For all normal cams, this wouldent be an issue. I could see how it may theoretically be an issue on the Totems. It's impossible to say how more likely it would be for a piece to blow without extensive testing.

Andrew AJ Jackson · · Unknown Hometown · Joined Jul 2016 · Points: 0

There is a reason why quickdraws have bar tacks sewn all the way up to the rubber that stiffens the biner.

John Wilder · · Las Vegas, NV · Joined Feb 2004 · Points: 1,500

I would say this much- you didn't get that email from some customer support person at Totem, you likely got it from the guy who designed the cams. Totem is a super small company and they are extremely passionate and knowledgeable about their product. 

While you may *like* the fixed carabiner on your cam, there is no reason to do it and a few reasons not to. 

Kyle Tarry · · Portland, OR · Joined Mar 2015 · Points: 107
Andrew AJ Jackson wrote:

There is a reason why quickdraws have bar tacks sewn all the way up to the rubber that stiffens the biner.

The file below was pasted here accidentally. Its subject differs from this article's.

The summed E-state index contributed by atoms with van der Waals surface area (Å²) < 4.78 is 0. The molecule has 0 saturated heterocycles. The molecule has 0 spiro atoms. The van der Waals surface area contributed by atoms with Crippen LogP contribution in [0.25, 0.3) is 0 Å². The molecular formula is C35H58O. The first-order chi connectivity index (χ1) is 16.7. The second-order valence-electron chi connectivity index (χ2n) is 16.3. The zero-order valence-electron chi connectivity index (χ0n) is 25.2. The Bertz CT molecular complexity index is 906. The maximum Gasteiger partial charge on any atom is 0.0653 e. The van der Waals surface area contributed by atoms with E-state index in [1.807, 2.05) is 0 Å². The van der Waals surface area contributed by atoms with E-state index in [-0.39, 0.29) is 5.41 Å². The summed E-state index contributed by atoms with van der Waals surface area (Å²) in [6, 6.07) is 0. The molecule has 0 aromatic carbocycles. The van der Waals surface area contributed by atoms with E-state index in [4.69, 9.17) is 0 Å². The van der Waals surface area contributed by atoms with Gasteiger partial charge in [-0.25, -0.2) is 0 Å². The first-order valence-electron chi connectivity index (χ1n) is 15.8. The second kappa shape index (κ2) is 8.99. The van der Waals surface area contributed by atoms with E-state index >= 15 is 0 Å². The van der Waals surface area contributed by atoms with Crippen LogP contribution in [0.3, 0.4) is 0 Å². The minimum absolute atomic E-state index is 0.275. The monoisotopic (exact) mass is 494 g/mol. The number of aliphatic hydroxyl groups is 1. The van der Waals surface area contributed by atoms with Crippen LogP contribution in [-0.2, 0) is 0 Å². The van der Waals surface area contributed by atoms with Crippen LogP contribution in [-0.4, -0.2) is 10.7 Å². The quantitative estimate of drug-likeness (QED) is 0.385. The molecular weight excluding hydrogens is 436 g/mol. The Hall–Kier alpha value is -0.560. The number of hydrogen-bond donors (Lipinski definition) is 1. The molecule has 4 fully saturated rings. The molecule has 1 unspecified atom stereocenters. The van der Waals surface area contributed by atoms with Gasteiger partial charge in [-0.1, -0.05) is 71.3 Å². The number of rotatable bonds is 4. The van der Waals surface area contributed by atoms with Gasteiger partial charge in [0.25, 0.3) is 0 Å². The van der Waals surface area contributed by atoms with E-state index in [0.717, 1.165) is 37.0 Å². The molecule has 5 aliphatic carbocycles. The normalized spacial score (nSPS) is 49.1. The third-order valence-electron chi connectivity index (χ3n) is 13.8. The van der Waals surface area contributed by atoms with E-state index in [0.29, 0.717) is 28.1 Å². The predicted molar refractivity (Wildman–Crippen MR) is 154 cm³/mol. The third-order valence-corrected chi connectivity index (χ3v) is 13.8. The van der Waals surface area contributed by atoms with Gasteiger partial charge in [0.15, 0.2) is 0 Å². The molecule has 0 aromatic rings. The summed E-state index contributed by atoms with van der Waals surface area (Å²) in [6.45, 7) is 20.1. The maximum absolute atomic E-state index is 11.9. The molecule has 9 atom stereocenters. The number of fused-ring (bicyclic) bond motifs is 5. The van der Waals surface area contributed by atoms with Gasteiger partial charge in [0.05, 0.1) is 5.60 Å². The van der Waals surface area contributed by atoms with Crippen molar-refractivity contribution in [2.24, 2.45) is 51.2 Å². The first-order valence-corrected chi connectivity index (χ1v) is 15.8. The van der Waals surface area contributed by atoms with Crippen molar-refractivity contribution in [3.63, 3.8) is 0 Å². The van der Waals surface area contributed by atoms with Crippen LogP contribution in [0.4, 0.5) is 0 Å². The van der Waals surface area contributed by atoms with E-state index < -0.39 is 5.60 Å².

This is why you don't do this on alpine draws.  However, look at the geometry of the sling on the Totem; this behavior is less likely due to the length of the sling and how/where it is sewn.

OP, Totem answered your question, and they know far better than anyone on here.  I'd take their advice.

Healyje · · PDX · Joined Jan 2006 · Points: 100
Kyle Tarry wrote:

...they know far better than anyone on here...

It's actually not a question or issue specific to the Totems per se or one which requires any Totem-specific expertise or knowledge. 

It would be the same answer for any make of cam and it's more a case where common sense around the fact no cam ships this way should give one a hint it might not be a good idea.

baffledsloth · · Unknown Hometown · Joined Aug 2016 · Points: 5

I don't understand why people keep insisting on trying this kind of thing. 

Kyle Tarry · · Portland, OR · Joined Mar 2015 · Points: 107
Healyje wrote:

It's actually not a question or issue specific to the Totems per se or one which requires any Totem-specific expertise or knowledge. 

It would be the same answer for any make of cam and it's more a case where common sense around the fact no cam ships this way should give one a hint it might not be a good idea.